The Charlton County Board of Commissioners gathered on Thursday, October 7 at 6:00 p.m. All members were present.
The board adopted the minutes from the August 16 meeting, and Chairman James Everett motioned to add “Pink Out Friday” to the agenda along with moving ARPA premium pay to the next item on the agenda. The board approved both items.
The board discussed ARPA premium pay at last month’s meeting on September 16 where it failed due to a split motion. Last month, Commissioners Luke Gowen and Drew Jones motioned that all public safety workers receive $1,500 of ARPA premium pay while Chairwoman Alphya Benefield motioned that all eligible employees receive $2,000.
At this month’s meeting, Benefield motioned that all eligible employees receive premium pay at the maximum hourly rate allowed, not to exceed $2,000. Additionally, all registered firefighters will receive premium pay at the rate of $13 per run, not to exceed $2,000. No public officials will receive premium pay. The motion passed.
Then, Everett was unanimously approved as the ACCG voting delegate.
The commissioners then adopted the 2021 rollback millage rate at 18.42, along with the Board of Education’s milage rate at 17.19.
Traders Hill Campground hosts Adam and Tammy Bell requested five percent of the fees collected from Traders Hill to compensate for upkeep and cleaning services. According to County Administrator Hampton Raulerson, the Bells agreed to three percent of the fees previously countered by the board.
The county received two bids for annual lawn maintenance from S and K Lawncare and More for $55,680 and Keene’s Landscape and Irrigation for $93,900. Raulerson recommended the board go with Keene’s Landscaping and Irrigation, which was approved.
The county also received three quotes for a roof replacement at the Vehicle Maintenance Shop; the replacement will also include roof insulation. One bid is from Gary Tippens Constructions at $21,923.36. The other two bids are from Platinum Roofing for $21,933.73 and Rooftec Systems for $42,250. The county put $15,000 in the shop’s budget for the project, and the remaining money will come from Building Maintenance. The board approved Platinum Roofing.
The commissioners approved further discussion regarding the pricing and financing of a new fire engine at the Georgia Bend Fire Station.
Raulerson presented an updated sick and vacation leave policy for 24-hour employees. The current PTO policy does not give 24-hour shift employees as much leave as regular employees, especially due to mandatory overtime. The proposed policy follows the previous PTO hours but remedies employees’ paychecks back to the normal amounts. The proposal was tabled for further discussion.
The floor was then open to public comments.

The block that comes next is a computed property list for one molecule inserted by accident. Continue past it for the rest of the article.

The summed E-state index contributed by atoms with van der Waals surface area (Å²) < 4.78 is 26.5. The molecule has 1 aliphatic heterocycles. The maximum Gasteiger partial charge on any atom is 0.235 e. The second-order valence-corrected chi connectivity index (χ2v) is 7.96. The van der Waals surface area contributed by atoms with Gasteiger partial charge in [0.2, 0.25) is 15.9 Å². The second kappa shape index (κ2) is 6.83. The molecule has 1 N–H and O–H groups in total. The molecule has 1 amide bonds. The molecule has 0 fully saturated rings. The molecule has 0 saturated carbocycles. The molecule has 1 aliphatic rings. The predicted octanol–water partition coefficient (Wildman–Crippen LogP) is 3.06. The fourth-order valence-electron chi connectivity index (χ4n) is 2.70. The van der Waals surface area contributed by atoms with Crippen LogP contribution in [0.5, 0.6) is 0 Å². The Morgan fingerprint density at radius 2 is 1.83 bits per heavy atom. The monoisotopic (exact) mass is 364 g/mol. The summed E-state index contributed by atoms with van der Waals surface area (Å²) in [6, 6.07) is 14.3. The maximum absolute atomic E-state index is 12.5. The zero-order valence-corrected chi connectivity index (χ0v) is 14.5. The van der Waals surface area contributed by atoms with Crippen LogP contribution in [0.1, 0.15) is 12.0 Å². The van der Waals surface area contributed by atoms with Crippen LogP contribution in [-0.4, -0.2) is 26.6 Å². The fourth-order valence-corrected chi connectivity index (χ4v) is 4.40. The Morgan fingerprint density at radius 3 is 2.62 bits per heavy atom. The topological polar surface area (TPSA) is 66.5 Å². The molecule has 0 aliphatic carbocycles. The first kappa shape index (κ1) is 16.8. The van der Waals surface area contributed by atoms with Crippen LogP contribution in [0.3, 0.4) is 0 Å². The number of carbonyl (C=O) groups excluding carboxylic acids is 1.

Pastor Antwon Nixon requested the board consider passing a pro-swamp resolution in response to Twin Pines Minerals. Nixon explained it would help protect the swamp’s natural resources if ever threatened. Other nearby counties like Ware and Camden have also passed similar resolutions in response to the Alabama mining company setting up in the Okefenokee Swamp.
Commissioner Jesse Crews stated he would never want to see anything bad happen to the swamp, especially as a Charlton County native. Crews encouraged Nixon and other resolution supporters to talk directly with representatives from the company, who had a booth at the Okefenokee Festival. Also, Crews clarified the proposed mine would not be directly located in the swamp but along its edge.
Jones mentioned a nearby mine, Southern Ionics, which provides jobs, insurance and 401Ks for its workers. It is located two-and-half miles from the Satilla River, and the county has never heard a complaint.
Next, Hermina Glass-Hill, a representative from the Georgia Interfaith Power and Light presented a letter mailed to Governor Brian Kemp. The ministry is dedicated to deepening people’s connection between ecology and faith. Summarizing, the letter states that more than 100 Georgia faith leaders oppose the proposed mine within the “sacred” Okefenokee Swamp and asks policymakers to put an end to the mine’s possible “desecration.”
Alice Keyes, vice president of coastal conservation with 100 Miles, also spoke about the Okefenokee Swamp; she spoke on discussions within other communities who have considered pro-swamp resolutions. She emphasized the resolutions are not anti-mining but rather pro-swamp.
With no further comments, Benefield wished attendees good health and luck in taking care of their families.
The commissioners went into executive session at 6:33 p.m. to discuss personnel and convened again at 6:40 p.m. with no motion passed. The meeting adjourned, and the next scheduled meeting is on Thursday, October 21 at 6:00 p.m.